Ireland’s green energy edge

5 May 2011

Share on FacebookTweet about this on TwitterShare on LinkedInShare on Google+Pin on PinterestShare on RedditEmail this to someone

Share on FacebookTweet about this on TwitterShare on LinkedInShare on Google+Pin on PinterestShare on RedditEmail this to someone

With the European Council calling for a single EU gas and electricity market by 2014, ANN O’DEA looks at the implications for Ireland’s renewable energy sector.

"Nations that lead the world in clean energy technology will lead the global economy of the 21st century."

These were the words of US President Barack Obama in his ‘Winning the Future’ speech, in January of this year. It is a reflection of the growing importance attached internationally to sources of clean energy, as oil and gas prices look set to continue their rise. It is a reality that has been recognised by successive governments in Ireland in recent times, although aspects of our energy policy on renewables were called into question last week by John FitzGerald of the Economic and Social Research Institute (ESRI) in his new report, A Review of Ireland’s Energy Policy.

"The economic backdrop for energy policy has changed dramatically as a result of the current recession and some of the important assumptions that underpinned the 2007 Government White Paper on energy policy are out of date," said FitzGerald, who has also called for a review of Ireland’s support scheme for renewable energy.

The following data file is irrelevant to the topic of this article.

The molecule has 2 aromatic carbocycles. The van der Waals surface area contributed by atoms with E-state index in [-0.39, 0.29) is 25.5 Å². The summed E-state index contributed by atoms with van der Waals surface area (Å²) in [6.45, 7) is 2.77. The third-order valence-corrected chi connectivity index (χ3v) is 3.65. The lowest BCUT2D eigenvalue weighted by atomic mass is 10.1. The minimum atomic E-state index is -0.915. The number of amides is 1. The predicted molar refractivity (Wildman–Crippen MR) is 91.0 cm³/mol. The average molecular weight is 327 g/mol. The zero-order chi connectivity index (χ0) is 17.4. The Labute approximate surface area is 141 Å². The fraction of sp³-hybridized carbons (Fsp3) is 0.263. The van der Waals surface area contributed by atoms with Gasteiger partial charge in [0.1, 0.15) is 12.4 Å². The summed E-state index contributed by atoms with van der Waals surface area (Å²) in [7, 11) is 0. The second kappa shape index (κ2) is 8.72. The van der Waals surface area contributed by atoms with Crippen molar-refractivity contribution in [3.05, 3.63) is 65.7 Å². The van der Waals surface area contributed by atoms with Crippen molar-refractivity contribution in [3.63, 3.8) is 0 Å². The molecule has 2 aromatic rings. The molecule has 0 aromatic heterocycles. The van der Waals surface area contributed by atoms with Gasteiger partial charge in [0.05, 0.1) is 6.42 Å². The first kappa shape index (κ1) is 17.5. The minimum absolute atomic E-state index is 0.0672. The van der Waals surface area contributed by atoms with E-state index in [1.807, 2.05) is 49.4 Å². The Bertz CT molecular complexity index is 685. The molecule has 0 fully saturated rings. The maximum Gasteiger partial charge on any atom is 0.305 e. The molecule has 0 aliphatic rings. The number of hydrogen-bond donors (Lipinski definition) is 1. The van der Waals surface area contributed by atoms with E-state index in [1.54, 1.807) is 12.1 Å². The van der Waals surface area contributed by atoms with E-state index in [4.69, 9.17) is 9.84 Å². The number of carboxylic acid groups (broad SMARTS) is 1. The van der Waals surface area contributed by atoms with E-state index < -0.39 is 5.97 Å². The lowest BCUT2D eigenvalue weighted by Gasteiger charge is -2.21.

He argues that the current renewable energy feed-in tariff (REFIT) support scheme for long-play renewable technologies, such as offshore wind and wave and tidal generation should be ended, but says the scheme should remain in place for onshore wind power.

Policy review

Owen Lewis is CEO of the Sustainable Energy Authority of Ireland. He points out that much of FitzGerald’s report is very positive on our renewables development to date, and that his call for a review of certain policies is fair.

"Certainly that review needs to be done," says Lewis. "Policies need to be reviewed in relation to recent changes and fall-off in economic development, and a review of the 2007 white paper is due in any case. I’m sure we’ll see that happen in coming months."

Any debate on policy should not distract from the potential presented by our renewable energy sector. Last month, the Irish Wind Energy Association (IWEA) stated that Ireland could be exporting as much renewable energy as it uses by 2020. IWEA’s chief executive Michael Walsh said that if generation capacity is met, we could export up to 5,000MW of renewable energy generation in 10 years, generating an annual export value of more than €2bn for Ireland.

It is a proposition that appears all the more attractive as we move towards a single European energy market. On 4 February, the European Council held its first energy meeting in Brussels, where it called for greater efforts to modernise and expand the EU’s energy infrastructure, and to connect member state networks. The meeting concluded that the EU should have a single gas and electricity market by 2014.

"It was the first time the heads of government in the EU spent a significant part of their regular meeting focused on the topic of energy, and one of the key political declarations coming out of that was a resolution to bring about a single European market in energy," says Lewis.

He concedes that the timescale of 2014 may be ambitious.